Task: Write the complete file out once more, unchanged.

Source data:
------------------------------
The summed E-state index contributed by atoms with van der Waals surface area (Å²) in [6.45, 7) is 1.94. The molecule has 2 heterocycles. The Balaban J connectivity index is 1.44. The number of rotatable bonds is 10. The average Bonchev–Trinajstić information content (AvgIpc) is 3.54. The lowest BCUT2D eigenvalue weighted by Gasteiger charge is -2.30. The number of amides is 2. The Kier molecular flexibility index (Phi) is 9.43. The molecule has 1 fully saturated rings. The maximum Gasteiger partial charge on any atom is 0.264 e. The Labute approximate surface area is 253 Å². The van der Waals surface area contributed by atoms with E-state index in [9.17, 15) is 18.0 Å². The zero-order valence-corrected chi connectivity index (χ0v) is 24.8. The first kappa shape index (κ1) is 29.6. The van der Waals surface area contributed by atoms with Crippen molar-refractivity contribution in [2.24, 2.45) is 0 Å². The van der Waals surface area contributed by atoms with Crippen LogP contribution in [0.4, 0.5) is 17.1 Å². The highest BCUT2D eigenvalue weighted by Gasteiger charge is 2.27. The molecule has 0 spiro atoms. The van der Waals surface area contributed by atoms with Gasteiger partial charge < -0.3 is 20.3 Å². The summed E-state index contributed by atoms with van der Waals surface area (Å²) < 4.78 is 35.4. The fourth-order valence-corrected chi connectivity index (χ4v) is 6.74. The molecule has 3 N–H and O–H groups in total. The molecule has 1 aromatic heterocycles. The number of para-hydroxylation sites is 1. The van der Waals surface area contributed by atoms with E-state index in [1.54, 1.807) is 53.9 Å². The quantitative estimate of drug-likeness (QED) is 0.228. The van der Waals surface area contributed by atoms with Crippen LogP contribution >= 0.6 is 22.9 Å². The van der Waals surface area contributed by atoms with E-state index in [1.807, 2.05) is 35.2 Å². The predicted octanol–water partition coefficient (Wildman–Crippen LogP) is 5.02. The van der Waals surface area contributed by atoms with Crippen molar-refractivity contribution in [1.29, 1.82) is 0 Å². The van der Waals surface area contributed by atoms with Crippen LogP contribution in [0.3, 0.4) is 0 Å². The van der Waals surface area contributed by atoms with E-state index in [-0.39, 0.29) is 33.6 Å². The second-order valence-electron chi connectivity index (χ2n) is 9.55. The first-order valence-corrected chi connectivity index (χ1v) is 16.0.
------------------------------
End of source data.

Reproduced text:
The summed E-state index contributed by atoms with van der Waals surface area (Å²) in [6.45, 7) is 1.94. The molecule has 2 heterocycles. The Balaban J connectivity index is 1.44. The number of rotatable bonds is 10. The average Bonchev–Trinajstić information content (AvgIpc) is 3.54. The lowest BCUT2D eigenvalue weighted by Gasteiger charge is -2.30. The number of amides is 2. The Kier molecular flexibility index (Phi) is 9.43. The molecule has 1 fully saturated rings. The maximum Gasteiger partial charge on any atom is 0.264 e. The Labute approximate surface area is 253 Å². The van der Waals surface area contributed by atoms with E-state index in [9.17, 15) is 18.0 Å². The zero-order valence-corrected chi connectivity index (χ0v) is 24.8. The first kappa shape index (κ1) is 29.6. The van der Waals surface area contributed by atoms with Crippen molar-refractivity contribution in [2.24, 2.45) is 0 Å². The van der Waals surface area contributed by atoms with Crippen LogP contribution in [0.4, 0.5) is 17.1 Å². The highest BCUT2D eigenvalue weighted by Gasteiger charge is 2.27. The molecule has 0 spiro atoms. The van der Waals surface area contributed by atoms with Gasteiger partial charge < -0.3 is 20.3 Å². The summed E-state index contributed by atoms with van der Waals surface area (Å²) < 4.78 is 35.4. The fourth-order valence-corrected chi connectivity index (χ4v) is 6.74. The molecule has 3 N–H and O–H groups in total. The molecule has 1 aromatic heterocycles. The number of para-hydroxylation sites is 1. The van der Waals surface area contributed by atoms with E-state index in [1.54, 1.807) is 53.9 Å². The quantitative estimate of drug-likeness (QED) is 0.228. The van der Waals surface area contributed by atoms with Crippen LogP contribution >= 0.6 is 22.9 Å². The van der Waals surface area contributed by atoms with E-state index in [1.807, 2.05) is 35.2 Å². The predicted octanol–water partition coefficient (Wildman–Crippen LogP) is 5.02. The van der Waals surface area contributed by atoms with Crippen molar-refractivity contribution in [1.29, 1.82) is 0 Å². The van der Waals surface area contributed by atoms with Crippen LogP contribution in [0.3, 0.4) is 0 Å². The van der Waals surface area contributed by atoms with E-state index in [-0.39, 0.29) is 33.6 Å². The second-order valence-electron chi connectivity index (χ2n) is 9.55. The first-order valence-corrected chi connectivity index (χ1v) is 16.0.